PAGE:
A History of Virginia: Containing the history of the colony and of the state from 1763 to the retrocession of Alexandria in 1847, with a review of the present condition of Virginia
Carey & Hart, 1848
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adopted already America appeared argument arms Assembly attack authority became believed bill body British called carried cause CHAP Church claims Colony common Congress Constitution Convention course Court danger death Debates dollars duty effect enemy England English established favour Federal feeling fire followed force freedom George Girardin give Governor heart Henry hope House hundred important interest James Jefferson John Judge King land learned Legislature letter liberty March measures ment mind ministers nearly necessary never object officers once opened opinion passed Patrick persons pounds prepared present principles proper raised reason received religion religious resolutions Richmond River sent slaves soon sought spirit thought thousand tion took town Union United urged views Virginia vote whole York
Stran 57 - I rejoice that America has resisted. Three millions of people, so dead to all the feelings of liberty as voluntarily to submit to be slaves, would have been fit instruments to make slaves of the rest.
Stran 82 - If we wish to be free — if we mean to preserve inviolate those inestimable privileges for which we have been so long contending — if we mean not basely to abandon the noble struggle in which we have been so long engaged, and which we have pledged ourselves never to abandon until the glorious object of our contest shall be obtained, we must fight! I repeat it, sir, we must fight! An appeal to arms and to the God of Hosts is all that is left us ! They tell us, sir, that we are weak ; unable to...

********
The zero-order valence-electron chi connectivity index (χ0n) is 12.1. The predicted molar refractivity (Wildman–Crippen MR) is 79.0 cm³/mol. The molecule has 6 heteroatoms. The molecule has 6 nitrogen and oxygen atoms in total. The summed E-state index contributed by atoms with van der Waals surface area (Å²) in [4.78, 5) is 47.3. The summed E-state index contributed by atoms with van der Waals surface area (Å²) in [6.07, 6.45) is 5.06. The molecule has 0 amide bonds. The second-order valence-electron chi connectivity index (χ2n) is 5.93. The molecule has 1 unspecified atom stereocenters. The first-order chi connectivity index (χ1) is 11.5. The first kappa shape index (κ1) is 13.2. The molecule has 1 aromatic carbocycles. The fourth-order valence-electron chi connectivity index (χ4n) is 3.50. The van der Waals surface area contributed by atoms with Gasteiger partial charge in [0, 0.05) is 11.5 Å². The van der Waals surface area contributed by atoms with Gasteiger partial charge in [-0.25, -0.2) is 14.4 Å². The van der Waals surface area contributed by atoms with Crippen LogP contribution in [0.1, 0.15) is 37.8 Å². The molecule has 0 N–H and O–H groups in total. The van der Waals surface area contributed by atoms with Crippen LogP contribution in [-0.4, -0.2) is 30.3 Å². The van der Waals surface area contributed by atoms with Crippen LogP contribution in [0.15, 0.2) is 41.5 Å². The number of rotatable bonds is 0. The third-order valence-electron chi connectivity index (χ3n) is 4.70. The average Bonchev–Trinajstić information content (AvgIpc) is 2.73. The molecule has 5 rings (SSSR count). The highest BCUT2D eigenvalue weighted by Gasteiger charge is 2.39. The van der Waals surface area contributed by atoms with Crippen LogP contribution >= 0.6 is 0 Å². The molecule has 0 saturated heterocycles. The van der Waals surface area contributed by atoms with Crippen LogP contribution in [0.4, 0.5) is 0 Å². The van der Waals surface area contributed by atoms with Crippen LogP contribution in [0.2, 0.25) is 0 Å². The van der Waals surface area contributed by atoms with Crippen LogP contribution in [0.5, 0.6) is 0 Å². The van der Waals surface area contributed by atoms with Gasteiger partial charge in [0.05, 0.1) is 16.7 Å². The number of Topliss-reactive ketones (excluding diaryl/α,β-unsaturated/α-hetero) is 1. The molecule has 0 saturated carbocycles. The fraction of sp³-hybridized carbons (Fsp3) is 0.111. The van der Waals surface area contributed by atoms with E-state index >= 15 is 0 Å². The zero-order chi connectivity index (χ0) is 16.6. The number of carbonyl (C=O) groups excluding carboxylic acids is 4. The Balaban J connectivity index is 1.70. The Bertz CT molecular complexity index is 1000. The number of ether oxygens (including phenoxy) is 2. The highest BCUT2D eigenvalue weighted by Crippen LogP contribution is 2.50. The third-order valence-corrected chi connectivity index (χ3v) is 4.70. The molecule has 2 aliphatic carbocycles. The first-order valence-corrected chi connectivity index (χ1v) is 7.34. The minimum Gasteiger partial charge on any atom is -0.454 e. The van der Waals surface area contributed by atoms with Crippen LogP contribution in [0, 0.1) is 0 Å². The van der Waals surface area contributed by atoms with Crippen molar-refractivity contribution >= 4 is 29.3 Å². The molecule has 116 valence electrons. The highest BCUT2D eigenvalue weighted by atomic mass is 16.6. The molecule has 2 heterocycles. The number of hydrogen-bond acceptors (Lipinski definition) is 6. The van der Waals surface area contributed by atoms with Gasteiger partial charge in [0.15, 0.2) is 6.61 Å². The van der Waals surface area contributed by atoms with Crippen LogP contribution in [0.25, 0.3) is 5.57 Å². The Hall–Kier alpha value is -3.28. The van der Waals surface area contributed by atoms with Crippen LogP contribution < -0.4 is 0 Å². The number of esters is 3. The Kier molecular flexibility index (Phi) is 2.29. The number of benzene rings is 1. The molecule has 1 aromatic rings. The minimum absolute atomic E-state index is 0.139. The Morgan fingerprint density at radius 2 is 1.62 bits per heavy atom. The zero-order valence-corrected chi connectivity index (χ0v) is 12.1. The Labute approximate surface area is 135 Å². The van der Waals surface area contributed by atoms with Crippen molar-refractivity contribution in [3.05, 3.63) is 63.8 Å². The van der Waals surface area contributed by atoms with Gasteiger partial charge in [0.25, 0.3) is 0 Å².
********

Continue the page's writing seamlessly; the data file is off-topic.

Stran 302 - That no man shall be compelled to frequent or support any religious worship, place or ministry whatsoever, nor shall be enforced, restrained, molested or burthened, in his body or goods, nor shall otherwise suffer on account of his religious opinions or belief; but...
Stran 51 - Resolved, therefore, That the general assembly of this colony have the sole right and power to lay taxes and impositions upon the inhabitants of this colony...
Stran 291 - Virginia inclusive according to their usual respective proportions in the general charge and expenditure and shall be faithfully and bona fide disposed of for that purpose and for no other use or purpose whatsoever.
Stran 131 - British government and a reunion with that people upon just and liberal terms instead of a redress of grievances have produced from an imperious and vindictive administration increased insult, oppression and a vigorous attempt to effect our total destruction.
Stran 82 - — but there is no peace. The war is actually begun ! The next gale that sweeps from the North will bring to our ears the clash of resounding arms. Our brethren are already in the field. Why stand we here idle?
Stran 53 - ... may profit by their example. If this be treason, make the most of it...
Stran 434 - Commonwealth, to levy on themselves or others any tax for the erection or repair of any house for public worship, or for the support of any church or ministry ; but it shall be left free to every person to select his religious instructor, and to make for his support such private contract as he shall please.